Arthur Frank, in his wonderful book, The Wounded Storyteller, describes three “narratives” that ill people use to navigate their illnesses. There is the restitution narrative, which is the story that one will be restored to the previous state of health; there is the chaos narrative, which can not be written, only lived, as it is so traumatic can not be formulated into words; and finally,there is the quest narrative, which seeks to find meaning in the experience of illness.
Frank says that people cannot and should not be rushed out of their chaos narrative. As health care workers, we often seek to formulate people’s experience for them, because we are uncomfortable with the formlessness of chaos, the incoherency of it. I’m thinking of this because I’m only now beginning to emerge from a small taste of dissolution, from my own chaos narrative.
I was recovering pretty well from my fractured thoracic spine, walking, beginning to take showers and getting into the pool for 20 minutes of hydrotherapy. I was still in pain and exhausted, but feeling as if I was getting a grip on the situation. Then my son brought home a summer cold, which quickly passed to me and morphed into a severe bronchitis. I was shaken from fits of coughing, each spasm seemed to threaten break a rib or shatter my already broken spine. The bone pain returned. I had been slated to start on a strong antibiotic therapy to fight my C.pneumonia Igg titers, so I went ahead and took that. Then the trouble really started. The vertigo was so bad I couldn’t even move my head lying down without the room spinning; I was queasy and my skin itched. All the side effects of a hangover without the fun of a party. Still, I thought these would pass and stuck with it for three days out of fear of having pneumonia again (I had walking pneumonia for four months this spring). Finally, I got to my doctor and he changed the antibiotic and upped my breathing treatments.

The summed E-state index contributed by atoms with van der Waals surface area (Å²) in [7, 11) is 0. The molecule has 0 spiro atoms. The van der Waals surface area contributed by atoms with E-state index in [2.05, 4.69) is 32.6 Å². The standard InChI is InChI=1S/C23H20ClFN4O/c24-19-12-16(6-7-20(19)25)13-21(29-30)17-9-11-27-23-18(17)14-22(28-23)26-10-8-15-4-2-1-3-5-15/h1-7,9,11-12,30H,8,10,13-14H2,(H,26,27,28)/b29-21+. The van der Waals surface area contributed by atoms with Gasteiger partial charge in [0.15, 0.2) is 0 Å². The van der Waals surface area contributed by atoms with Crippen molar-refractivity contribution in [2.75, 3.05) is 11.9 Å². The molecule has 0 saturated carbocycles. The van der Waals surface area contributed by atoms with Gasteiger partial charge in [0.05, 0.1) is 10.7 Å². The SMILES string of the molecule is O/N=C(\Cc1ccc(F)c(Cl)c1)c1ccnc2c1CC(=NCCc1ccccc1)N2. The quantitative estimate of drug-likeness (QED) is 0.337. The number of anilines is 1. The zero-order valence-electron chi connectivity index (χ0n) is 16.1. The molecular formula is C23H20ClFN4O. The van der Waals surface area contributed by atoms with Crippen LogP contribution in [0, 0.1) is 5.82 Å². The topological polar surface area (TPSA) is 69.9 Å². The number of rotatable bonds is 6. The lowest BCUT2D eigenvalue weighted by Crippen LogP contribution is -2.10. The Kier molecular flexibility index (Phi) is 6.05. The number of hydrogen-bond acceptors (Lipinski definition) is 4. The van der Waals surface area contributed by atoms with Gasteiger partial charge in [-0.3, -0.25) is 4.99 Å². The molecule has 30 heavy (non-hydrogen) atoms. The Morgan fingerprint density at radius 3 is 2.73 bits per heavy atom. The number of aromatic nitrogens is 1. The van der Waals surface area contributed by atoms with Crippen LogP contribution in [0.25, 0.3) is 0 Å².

For almost two weeks I couldn’t think. I couldn’t find a metaphor, naw, not me. There was no pulling me out of the experience, no distancing. I lay in bed watching the pecans ripening on the tree, watching the graceful dance of the trees and the distant white clouds in the blue Renaissance sky. The lace curtains billowed, the breeze was mercifully cool, and there was no I, only the sensations of distress or the abatement of distress. Out on the edges of consciousness I knew there were things I needed to attend to, but I had to let them go, let them drift off and trust that when I finally came ashore there would be a coherent self to deal with them.
When I was well enough, I dragged my poor ruin of a body out to the back porch. I sat and looked at my garden–the cone flowers and bee balm prematurely dead from drought and neglect. Was everything in and around me blighted? Just then, there was a flash of brilliant yellow in herb garden. I squinted. There it was, a goldfinch alighted on the dried bee balm. I had tried for years to attract goldfinches, and yet, without even trying, here it was. I held my breath. It was as if God had sent down this most beautiful emissary to tell me–“I am bigger than your dissolution,than your pain.” And that was the beginning. The beginning of the end of my chaos narrative. Yes, I have gone to seed. But look, there are worse things.
I sent Todd out to buy what he considered a ridiculously expensive goldfinch feeder. The goldfinch pair stick around. I’m feeling better.